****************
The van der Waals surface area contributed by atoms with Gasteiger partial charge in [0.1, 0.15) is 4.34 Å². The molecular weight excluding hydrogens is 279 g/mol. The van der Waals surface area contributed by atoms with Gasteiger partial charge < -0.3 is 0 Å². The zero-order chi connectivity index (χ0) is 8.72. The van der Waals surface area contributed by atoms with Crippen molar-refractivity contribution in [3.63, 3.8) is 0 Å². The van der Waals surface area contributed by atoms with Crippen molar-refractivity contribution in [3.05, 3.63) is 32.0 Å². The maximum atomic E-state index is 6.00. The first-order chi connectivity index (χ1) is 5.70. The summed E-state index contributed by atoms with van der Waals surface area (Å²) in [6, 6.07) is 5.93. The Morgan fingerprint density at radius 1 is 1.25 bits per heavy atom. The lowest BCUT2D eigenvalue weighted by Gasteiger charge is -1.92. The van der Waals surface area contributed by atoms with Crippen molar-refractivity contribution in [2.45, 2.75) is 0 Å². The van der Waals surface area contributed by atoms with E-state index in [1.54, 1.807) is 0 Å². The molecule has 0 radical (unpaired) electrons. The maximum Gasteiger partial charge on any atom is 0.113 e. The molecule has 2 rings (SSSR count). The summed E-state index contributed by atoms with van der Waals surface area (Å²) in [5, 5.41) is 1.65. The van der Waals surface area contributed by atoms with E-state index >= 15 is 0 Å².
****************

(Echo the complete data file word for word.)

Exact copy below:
The van der Waals surface area contributed by atoms with Gasteiger partial charge in [0.1, 0.15) is 4.34 Å². The molecular weight excluding hydrogens is 279 g/mol. The van der Waals surface area contributed by atoms with Gasteiger partial charge < -0.3 is 0 Å². The zero-order chi connectivity index (χ0) is 8.72. The van der Waals surface area contributed by atoms with Crippen molar-refractivity contribution in [3.63, 3.8) is 0 Å². The van der Waals surface area contributed by atoms with Crippen molar-refractivity contribution in [3.05, 3.63) is 32.0 Å². The maximum atomic E-state index is 6.00. The first-order chi connectivity index (χ1) is 5.70. The summed E-state index contributed by atoms with van der Waals surface area (Å²) in [6, 6.07) is 5.93. The Morgan fingerprint density at radius 1 is 1.25 bits per heavy atom. The lowest BCUT2D eigenvalue weighted by Gasteiger charge is -1.92. The van der Waals surface area contributed by atoms with Crippen molar-refractivity contribution in [2.45, 2.75) is 0 Å². The van der Waals surface area contributed by atoms with E-state index in [1.54, 1.807) is 0 Å². The molecule has 0 radical (unpaired) electrons. The maximum Gasteiger partial charge on any atom is 0.113 e. The molecule has 2 rings (SSSR count). The summed E-state index contributed by atoms with van der Waals surface area (Å²) in [5, 5.41) is 1.65. The van der Waals surface area contributed by atoms with E-state index >= 15 is 0 Å².